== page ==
You ever look at a pitcher and just realize that he’s running out of gas much sooner than you expected him too? Well, that’s what I am noticing from the Mets closer of the moment, Jeurys Familia. He is pitching like his best friend died or his pet rock was used in a terrarium for a science fair project. I am not liking the trend of the K’s disappearing, hell he went four appearances without getting one. For a guy with a 10-plus K/9, that is worrisome. The BAA is up for the month, walks are triple from what the previous two months were, and he is trying to pull of a mocha shoe with a green suit. I mean, come on. So just the other day, Bobby Parnell came in got a nice tidy 5-out save and it made me think, the way the Mets are and what their needs as a team are, is this the solution that they need? They needed bullpen help, a nice veteran returning who knows the ropes, walks with a pimp skip (no cane on the field though), and has the ability in previous years to get the job done if need be. I personally just think Jeurys needs a lessened work load to make him bounce back. Still, it is worth noticing or monitoring that Bobby P is back, and he is rounding up his bottom and top slags from Queens Point and is in waiting. Lets see what other bits of delusion I have to scour up for ya. Enjoy the week… cheers!Please, blog, may I have some more?
For a few days it’s been all quiet on the closer front. Usually in the lede, I talk about a change in regime and the pluses/minuses and my opinion on it. There hasn’t been one for two whole weeks… It’s crazy. MLB is putting me outta business in the jibing about fantasy closers market. Where does the unemployment line start? I am only half kidding, and I’m also half crazy too. So that makes me half-something. So believe it or not, the season is officially 3/8 of the way over. That is just crazy in itself to even fathom. I think I have rambled on about nothing long enough… let’s talk about someone, anyone, shall we? I like the rebound to form that Mark Melancon has shown, due to a K/9 of 4.68. I haven’t seen a true one-outcome reliever before, but if you own him, I would sell for a better product. You can probably get by on two things in your favor. One, his name uses letters that can be read in a left-to-right format, which, from what I am understanding, is standard for reading purposes. Two, he has 6 saves in the last two weeks and when people look to see how he has been doing, they will see that he is tied for the lead during that time frame in saves. Listen, if you need saves and you own Melancon, I am not saying go out and sell him cause I said so. I am saying swap him and a extra player and see if you can get an improvement on the K category. The other owner will be so smitten that he got a closer and another player for just a closer, he won’t realize that he was jobbed. Side note, make sure he doesn’t read this blurb first or the jig is up. Stick around more snippets of informative justice are on the way…Please, blog, may I have some more?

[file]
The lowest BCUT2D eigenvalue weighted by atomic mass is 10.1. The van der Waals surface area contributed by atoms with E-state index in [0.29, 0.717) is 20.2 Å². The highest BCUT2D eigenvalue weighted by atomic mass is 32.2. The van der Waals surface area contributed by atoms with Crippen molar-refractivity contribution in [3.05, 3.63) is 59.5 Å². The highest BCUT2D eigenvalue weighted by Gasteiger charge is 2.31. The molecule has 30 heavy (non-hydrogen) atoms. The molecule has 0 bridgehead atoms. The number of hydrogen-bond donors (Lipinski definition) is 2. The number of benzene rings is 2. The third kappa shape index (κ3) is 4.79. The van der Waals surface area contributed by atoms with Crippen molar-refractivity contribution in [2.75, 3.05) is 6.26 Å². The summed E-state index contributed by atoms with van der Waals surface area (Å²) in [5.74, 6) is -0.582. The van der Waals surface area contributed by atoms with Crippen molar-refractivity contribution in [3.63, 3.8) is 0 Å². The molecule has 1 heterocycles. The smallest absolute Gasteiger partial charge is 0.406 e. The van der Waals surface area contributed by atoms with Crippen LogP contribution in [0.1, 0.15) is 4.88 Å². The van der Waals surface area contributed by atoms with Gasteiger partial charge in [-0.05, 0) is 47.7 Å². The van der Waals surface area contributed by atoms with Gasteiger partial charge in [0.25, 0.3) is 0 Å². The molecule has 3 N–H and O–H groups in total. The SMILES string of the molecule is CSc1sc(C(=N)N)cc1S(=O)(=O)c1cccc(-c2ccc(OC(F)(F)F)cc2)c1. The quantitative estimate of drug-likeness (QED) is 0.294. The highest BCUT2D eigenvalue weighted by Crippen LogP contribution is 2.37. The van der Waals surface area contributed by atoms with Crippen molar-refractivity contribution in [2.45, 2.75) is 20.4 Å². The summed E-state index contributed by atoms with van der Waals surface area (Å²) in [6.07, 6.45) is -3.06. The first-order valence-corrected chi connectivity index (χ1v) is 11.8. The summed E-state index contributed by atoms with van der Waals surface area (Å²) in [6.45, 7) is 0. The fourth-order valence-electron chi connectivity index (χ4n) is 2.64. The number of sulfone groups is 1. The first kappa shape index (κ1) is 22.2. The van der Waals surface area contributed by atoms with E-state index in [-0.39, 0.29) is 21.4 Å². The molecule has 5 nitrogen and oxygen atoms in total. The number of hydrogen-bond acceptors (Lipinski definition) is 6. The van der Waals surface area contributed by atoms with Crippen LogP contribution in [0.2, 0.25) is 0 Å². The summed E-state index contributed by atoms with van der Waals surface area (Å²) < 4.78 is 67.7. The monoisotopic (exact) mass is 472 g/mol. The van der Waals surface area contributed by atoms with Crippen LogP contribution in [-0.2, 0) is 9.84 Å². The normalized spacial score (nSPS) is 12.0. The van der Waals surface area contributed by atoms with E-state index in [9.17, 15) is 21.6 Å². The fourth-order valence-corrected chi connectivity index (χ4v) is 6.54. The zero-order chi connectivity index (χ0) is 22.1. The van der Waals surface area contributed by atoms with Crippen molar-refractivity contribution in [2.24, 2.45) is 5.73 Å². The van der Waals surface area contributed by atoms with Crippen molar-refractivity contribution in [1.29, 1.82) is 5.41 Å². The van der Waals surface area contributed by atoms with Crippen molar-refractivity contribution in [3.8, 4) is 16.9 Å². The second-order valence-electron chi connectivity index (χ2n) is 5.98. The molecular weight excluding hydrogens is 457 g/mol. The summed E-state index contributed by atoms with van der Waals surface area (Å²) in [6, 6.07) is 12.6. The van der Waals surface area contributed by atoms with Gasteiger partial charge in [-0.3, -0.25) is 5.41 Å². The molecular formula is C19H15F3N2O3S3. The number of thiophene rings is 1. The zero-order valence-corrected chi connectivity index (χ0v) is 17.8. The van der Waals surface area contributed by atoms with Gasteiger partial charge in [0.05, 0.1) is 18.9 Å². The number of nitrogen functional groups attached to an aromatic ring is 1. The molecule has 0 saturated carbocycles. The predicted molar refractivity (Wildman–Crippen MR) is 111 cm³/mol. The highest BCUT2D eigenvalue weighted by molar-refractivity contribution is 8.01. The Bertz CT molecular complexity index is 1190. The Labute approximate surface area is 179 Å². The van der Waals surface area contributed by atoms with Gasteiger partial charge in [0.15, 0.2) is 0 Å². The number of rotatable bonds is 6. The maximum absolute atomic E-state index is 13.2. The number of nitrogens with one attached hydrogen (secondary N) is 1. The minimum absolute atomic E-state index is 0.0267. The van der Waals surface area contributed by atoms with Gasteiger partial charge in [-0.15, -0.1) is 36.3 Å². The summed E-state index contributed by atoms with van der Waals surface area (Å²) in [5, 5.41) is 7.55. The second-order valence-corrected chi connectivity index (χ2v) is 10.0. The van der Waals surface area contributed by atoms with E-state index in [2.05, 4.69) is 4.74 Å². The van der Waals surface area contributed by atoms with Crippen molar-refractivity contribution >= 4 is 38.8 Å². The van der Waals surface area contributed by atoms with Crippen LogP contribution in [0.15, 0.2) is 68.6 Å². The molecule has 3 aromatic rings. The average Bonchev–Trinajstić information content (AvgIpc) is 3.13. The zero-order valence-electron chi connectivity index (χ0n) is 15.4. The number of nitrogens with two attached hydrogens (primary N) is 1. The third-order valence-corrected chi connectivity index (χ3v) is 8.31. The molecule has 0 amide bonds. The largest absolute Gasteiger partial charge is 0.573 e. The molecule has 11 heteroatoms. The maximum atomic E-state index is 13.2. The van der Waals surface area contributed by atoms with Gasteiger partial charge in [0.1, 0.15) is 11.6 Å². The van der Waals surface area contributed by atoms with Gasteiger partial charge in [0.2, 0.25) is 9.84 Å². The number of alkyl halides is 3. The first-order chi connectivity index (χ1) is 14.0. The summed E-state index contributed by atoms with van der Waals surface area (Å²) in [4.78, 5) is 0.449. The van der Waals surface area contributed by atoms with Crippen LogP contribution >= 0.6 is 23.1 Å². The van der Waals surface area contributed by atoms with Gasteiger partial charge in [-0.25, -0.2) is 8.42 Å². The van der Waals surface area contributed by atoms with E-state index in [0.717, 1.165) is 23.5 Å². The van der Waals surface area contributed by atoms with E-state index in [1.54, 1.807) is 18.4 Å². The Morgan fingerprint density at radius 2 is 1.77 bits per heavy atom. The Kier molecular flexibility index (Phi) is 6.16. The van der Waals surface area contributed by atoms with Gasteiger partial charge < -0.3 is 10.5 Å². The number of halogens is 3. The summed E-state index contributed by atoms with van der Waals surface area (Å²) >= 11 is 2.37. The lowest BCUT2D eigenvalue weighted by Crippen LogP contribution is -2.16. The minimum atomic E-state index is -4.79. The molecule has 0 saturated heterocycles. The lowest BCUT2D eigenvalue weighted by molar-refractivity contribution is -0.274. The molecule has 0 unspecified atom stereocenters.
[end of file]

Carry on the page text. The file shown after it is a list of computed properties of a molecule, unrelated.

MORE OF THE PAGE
This is the SAGNOF Special “broken record edition” where I repeat things I’ve touched on in the past. Danny Santana bad. Rajai Davis good. But let’s start with: sell Steven Souza. Why? So many reasons, but the most important are his 37% K rate and 35.7% HR/FB. The K rate is bound to come down some, but how much? 32-35% might still be too high for Souza to have great value going forward, once the HR/FB rate regresses. To put that HR/FB rate in perspective, last year’s leader among qualified batters was Jose Abreu, with 26.9%. Nelson Cruz‘s HR/FB rate was “only” 20.4% last year. So on the one hand you can be very successful with a much lower HR/FB rate, on the other hand if Souza’s HR/FB rate were halved and we assume that half of his home runs were instead FB outs, his AVG drops from .238 to .206. While he can in fact have value with such a low AVG, the problem is, will the Rays send him down? To look at it another way, think of how low his average might be during a 3-4 week home run drought. So who to trade for? If you want a similar type player maybe Charlie Blackmon or Gregory Polanco. If you need some pitching maybe Jake Arrieta. In any case, I’m trying to tell you to trade him as a player batting .238 with 10 home runs and 7 stolen bases, because that’s what he’s done. So if you trade him make sure you get plenty in return because you are assuming the risk that he can lower his K% down to 32%-ish while maintaining a HR/FB of above 20%, because if he can do those things he can be pretty good. But I don’t think his value will ever be higher than it is right now.Please, blog, may I have some more?
Effin Strasburg hit the DL on Saturday, which came a day after he pitched five outs of one-run baseball. Compared to his previous starts, Effin looked remarkably better. If he threw 27 outs, that would’ve roughly been a five-run game and way below his ERA. I had the cork to pop and cigars to hand out, but he left that game with what he deemed neck tightness. Funny, because I have tightness in my chest when he pitches. I think it’s related. “Hello, Aetna service representative, a fine day to you, ma’am. I was just calling to see if I can take out extra health insurance on the ol’ ticker when Effin Strasburg is pitching. I can? That’s great news. Chirinos!” That’s me talking to my insurance provider. So, Stephen Strasburg has neck tightness as he hit the DL. His velocity has looked good, his BABIP is ridiculously unlucky, but his control is a mess. That would indicate to me that he’s a buy low, because his neck might be the reason behind his control problems. That was why I traded Jose Bautista for him in one league. *opens patio door, climbs to top of railing, jumps, lands in pool on top of inflatable shark* Dah! Right now, I wouldn’t do the same trade. Strasburg, or any pitcher, is too risky to trade for if injured. I’m hoping us Strasburg owners get him back in two weeks and he’s fixed. A prayer triangle anyone? Anyway, here’s what else I saw this weekend in fantasy baseball:Please, blog, may I have some more?